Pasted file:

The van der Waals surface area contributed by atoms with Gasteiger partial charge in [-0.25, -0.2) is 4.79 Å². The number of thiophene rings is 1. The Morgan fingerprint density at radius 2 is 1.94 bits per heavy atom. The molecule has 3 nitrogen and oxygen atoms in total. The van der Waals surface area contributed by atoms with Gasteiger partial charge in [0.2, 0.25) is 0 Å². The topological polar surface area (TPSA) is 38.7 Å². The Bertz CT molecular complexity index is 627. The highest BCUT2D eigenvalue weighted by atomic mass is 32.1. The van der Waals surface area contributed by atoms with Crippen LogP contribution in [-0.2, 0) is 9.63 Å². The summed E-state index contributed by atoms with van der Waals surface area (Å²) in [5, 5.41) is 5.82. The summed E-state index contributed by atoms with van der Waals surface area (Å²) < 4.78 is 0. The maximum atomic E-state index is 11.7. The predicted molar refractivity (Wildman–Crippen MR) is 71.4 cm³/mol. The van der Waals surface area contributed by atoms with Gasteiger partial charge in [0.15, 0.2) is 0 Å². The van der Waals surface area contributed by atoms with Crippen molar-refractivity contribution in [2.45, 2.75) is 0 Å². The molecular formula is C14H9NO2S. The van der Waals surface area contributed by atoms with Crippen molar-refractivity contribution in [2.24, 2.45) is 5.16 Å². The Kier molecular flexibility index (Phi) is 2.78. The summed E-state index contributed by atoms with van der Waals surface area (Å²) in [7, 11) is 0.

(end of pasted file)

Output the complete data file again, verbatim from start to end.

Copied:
The van der Waals surface area contributed by atoms with Gasteiger partial charge in [-0.25, -0.2) is 4.79 Å². The number of thiophene rings is 1. The Morgan fingerprint density at radius 2 is 1.94 bits per heavy atom. The molecule has 3 nitrogen and oxygen atoms in total. The van der Waals surface area contributed by atoms with Gasteiger partial charge in [0.2, 0.25) is 0 Å². The topological polar surface area (TPSA) is 38.7 Å². The Bertz CT molecular complexity index is 627. The highest BCUT2D eigenvalue weighted by atomic mass is 32.1. The van der Waals surface area contributed by atoms with Crippen LogP contribution in [-0.2, 0) is 9.63 Å². The summed E-state index contributed by atoms with van der Waals surface area (Å²) in [5, 5.41) is 5.82. The summed E-state index contributed by atoms with van der Waals surface area (Å²) < 4.78 is 0. The maximum atomic E-state index is 11.7. The predicted molar refractivity (Wildman–Crippen MR) is 71.4 cm³/mol. The van der Waals surface area contributed by atoms with Gasteiger partial charge in [0.15, 0.2) is 0 Å². The van der Waals surface area contributed by atoms with Crippen molar-refractivity contribution in [2.45, 2.75) is 0 Å². The molecular formula is C14H9NO2S. The van der Waals surface area contributed by atoms with Crippen molar-refractivity contribution in [2.24, 2.45) is 5.16 Å². The Kier molecular flexibility index (Phi) is 2.78. The summed E-state index contributed by atoms with van der Waals surface area (Å²) in [7, 11) is 0.